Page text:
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Your source for the latest tips, information, and current campus safety resources from the National Center.
It's On Us logo "It's On Us" Week of Action


This week, November 17-21, is the official "It's On Us" Week of Action across campuses nationwide. The week of events, advocacy and activism is being coordinated by Generation Progress, the progressive, nonprofit interest group that has partnered with the White House on the "It's On Us" campaign. 


The Week of Action is well-timed with the latest PSA release from the "It's On Us" campaign, which focuses on bystander intervention, specifically by men when they believe there is potential for a sexual assault.


Generation Progress notes that they have planned more than 150 events in 35 states. These events range from roundtable discussions about sexual violence and self-defense to bystander intervention training and collecting signatures for the "It's On Us" pledge. Two universities, the University of South Carolina and Clemson, are holding a friendly competition this week to see who can raise the most pledges as part of their Week of Action activities. To date, at least 40 colleges and universities have created their own "It's On Us" PSAs and have become involved with the "It's On Us" campaign. 

cyberbullying word cloud
Preparing for and Responding to Cyberbullying: Tips for Law Enforcement 

Cyberbullying is a growing problem among several age groups that occurs across a variety of mediums in cyberspace including on computers, cell phones and tablets, through video-sharing sites and social media, and in interactive apps and gaming systems. According to the Cyberbullying Research Center, 95% of teens in the US are online and 74% access the internet on their mobile devices. This access to technology provides opportunities for cyberbullies and makes users susceptible to victimization. Many studies show that cyberbullying is prevalent in primary and secondary schools and recent research suggests that cyberbullying continues in college. One study, discussed in the article Cyberbullying in College: Frequency, Characteristics, and Practical Implications,1 found that in a diverse sample of 613 university students, 19% reported being a victim of cyberbullying in college and 35% of this subsample reported being cyberbullied in high school.

To become involved in cyberbullying prevention and response efforts, law enforcement officers can learn about the state and local laws concerning online behaviors and speak to students and school administrators about these laws and their respective roles regarding prevention of and response to cyberbullying incidents. The International Association of Chiefs of Police (IACP) and the National Center for Missing & Exploited Children (NCMEC) have jointly released Preparing and Responding to Cyberbullying: Tips for Law Enforcement. This tool includes recommendations to address cyberbullying from subject matter experts working in law enforcement, youth trauma, mental health, computer crimes, victim services and education and provides guidance on cyberbullying prevention, preparation for incidents, response and investigation. You may download a copy of the tip card, in English or Spanish, and view a list of cyberbullying resources for law enforcement on the IACP website.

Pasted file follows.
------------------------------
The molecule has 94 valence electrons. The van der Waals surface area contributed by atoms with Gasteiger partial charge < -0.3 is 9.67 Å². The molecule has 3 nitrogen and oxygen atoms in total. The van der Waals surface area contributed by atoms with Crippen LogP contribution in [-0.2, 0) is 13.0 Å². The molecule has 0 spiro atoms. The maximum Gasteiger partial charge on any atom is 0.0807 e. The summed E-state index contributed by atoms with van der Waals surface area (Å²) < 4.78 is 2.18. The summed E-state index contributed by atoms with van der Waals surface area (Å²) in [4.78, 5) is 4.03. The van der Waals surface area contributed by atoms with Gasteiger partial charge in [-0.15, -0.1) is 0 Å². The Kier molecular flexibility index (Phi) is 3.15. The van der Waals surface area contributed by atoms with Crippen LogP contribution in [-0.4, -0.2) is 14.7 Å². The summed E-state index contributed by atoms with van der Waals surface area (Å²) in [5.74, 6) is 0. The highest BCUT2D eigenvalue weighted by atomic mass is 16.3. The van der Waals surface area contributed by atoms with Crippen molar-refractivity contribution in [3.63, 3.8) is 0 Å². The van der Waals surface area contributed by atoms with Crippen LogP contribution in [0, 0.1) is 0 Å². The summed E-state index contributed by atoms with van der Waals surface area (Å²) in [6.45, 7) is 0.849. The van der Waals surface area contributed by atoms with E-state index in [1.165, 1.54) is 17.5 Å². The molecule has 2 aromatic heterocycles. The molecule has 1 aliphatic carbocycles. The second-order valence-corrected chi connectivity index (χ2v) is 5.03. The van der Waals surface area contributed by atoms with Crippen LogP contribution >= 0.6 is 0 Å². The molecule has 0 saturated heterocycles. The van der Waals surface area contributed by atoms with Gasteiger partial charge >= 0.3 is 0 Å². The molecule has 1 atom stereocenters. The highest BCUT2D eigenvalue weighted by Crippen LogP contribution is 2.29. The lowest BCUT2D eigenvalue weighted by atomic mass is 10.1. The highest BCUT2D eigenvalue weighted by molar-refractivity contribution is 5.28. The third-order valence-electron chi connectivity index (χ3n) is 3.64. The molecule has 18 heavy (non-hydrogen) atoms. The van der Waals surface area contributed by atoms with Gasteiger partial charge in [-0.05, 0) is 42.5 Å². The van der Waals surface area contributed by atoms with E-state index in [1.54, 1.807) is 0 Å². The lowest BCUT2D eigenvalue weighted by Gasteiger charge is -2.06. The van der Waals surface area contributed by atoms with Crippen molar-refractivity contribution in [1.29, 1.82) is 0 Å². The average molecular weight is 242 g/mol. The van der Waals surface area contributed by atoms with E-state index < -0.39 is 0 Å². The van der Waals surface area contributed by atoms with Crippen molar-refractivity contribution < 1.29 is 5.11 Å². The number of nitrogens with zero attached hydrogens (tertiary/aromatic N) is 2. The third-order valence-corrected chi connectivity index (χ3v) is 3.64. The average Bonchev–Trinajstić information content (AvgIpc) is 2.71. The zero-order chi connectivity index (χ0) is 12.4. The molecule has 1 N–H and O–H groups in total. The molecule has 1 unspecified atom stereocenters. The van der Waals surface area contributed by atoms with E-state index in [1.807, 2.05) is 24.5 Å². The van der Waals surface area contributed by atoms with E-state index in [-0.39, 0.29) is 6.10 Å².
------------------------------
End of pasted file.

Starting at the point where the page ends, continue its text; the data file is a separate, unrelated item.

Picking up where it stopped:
1 Zalaquett, Carlos P. & Chatters, SeriaShia J. (2014). Cyberbullying in College: Frequency, Characteristics, and Practical Implications. SAGE Open. doi: 10.1177/2158244014526721. 
Professional Development Opportunities


Title:Introduction to Juvenile Interview and Interrogation Techniques 

Host:Office of Juvenile Justice and Delinquency Prevention  

Dates: November 20-21, 2014  

Location: Columbus, OH

Fee: Free
Information and Registration

Title: Law Enforcement & Security's Role in Crisis Events

Host: Rhodes State College 

Dates: December 2, 2014 (registration deadline, November 24)   

Location: Kent, OH 

Fee: Registration Fee
Information and Registration: Email Mike Webber or call 419-348-9612

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This project was supported by Grant No. 2013-MU-BX-K011 awarded by the Bureau of Justice Assistance. The Bureau of Justice Assistance is a component of the Office of Justice Programs, which also includes the Bureau of Justice Statistics, the National Institute of Justice, the Office of Juvenile Justice and Delinquency Prevention, the Office for Victims of Crime, and the Office of Sex Offender Sentencing, Monitoring, Apprehending, Registering, and Tracking. Points of view or opinions in this document are those of author and do not necessarily represent the official position or policies of the US Department of Justice.